The back nine serves up the exclamation points of those closing par 3’s and along with the Eighth, there is a very strong par 3 trio. The par 4’s become more strategic with more emphasis on ball striking yet the hillsides and contour movement keep it fresh for the most part. My ranking would be 15, 17, 13, 11, 12, 18, 10, 16, 14.
Generally, Stonehouse sets itself apart by how it uses the severe terrain upon which it is set. The dance between focused shots to more wide open versatility is an interesting one and I certainly found myself more drawn to the wider and larger features over the tighter ones. There is a lot of aerial necessity here but I never found any of those shots asking too much, or failing to have reasonable bail out or alternate areas in kind. Knowledge of the terrain is important with the blind shots and setting up the approach shots from the tee, all of which will become more important as the greens and fairways mature and start running faster. Knowing the places where the ball will take a favorable bounce, or veer into one of the cavernous ravines, will assuredly save a stroke or two during any round. I found the course engaging and while it’s fair to comment that the land isn’t the most accommodating for golf at first blush, Strantz certainly figured out interesting ways to go about it. The par 3’s are a highlight as are some of the larger hillside greens, both of which are worth the price of admission. As a newfound super fan of Strantz, I appreciated the differences here in how he coaxed unique golf from the other courses of his I played. Strantz’ ability to draw strategic golf from the land isn’t talked about enough and while he is generally known as a virtuoso for the unique artistic, his ability to anchor it to venues that facilitate really good golf is just as impressive.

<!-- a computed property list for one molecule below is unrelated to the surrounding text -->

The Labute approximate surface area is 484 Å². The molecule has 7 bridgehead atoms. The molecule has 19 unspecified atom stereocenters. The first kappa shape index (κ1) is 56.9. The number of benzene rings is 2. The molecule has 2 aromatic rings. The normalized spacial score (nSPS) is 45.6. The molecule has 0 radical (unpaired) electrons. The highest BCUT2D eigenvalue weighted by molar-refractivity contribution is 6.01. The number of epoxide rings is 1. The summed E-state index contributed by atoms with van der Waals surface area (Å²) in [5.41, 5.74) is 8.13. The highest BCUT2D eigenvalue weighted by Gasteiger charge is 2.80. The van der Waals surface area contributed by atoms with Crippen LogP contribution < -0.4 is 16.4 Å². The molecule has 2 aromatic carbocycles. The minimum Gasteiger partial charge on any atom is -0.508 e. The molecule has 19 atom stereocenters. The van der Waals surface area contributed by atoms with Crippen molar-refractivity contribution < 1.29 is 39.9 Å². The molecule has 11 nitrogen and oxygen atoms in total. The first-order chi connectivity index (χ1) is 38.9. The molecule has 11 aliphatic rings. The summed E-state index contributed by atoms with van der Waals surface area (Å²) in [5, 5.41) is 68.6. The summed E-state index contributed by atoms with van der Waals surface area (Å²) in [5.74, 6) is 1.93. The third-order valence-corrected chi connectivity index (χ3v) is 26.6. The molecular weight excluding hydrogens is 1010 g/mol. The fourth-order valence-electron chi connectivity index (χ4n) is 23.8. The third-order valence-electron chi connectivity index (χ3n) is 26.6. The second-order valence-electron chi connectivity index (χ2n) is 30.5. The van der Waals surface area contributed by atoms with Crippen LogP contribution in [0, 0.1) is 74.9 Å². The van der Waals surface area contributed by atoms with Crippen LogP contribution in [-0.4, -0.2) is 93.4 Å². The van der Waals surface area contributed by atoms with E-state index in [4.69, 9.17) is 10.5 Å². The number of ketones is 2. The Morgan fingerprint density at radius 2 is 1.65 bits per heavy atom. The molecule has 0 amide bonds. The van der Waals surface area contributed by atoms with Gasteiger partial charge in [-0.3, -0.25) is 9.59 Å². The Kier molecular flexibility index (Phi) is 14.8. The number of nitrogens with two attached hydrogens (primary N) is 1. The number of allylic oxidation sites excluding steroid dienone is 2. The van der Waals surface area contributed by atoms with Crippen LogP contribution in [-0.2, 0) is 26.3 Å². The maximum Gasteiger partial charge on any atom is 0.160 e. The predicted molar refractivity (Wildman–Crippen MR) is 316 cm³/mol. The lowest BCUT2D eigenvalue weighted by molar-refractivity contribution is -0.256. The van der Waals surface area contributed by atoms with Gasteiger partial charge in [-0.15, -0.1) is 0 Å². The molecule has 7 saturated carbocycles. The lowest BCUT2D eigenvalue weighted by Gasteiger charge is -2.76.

Clubhouse/Pro Shop: Two separate buildings and of course, the clubhouse is stone.
Practice area: A range and putting green.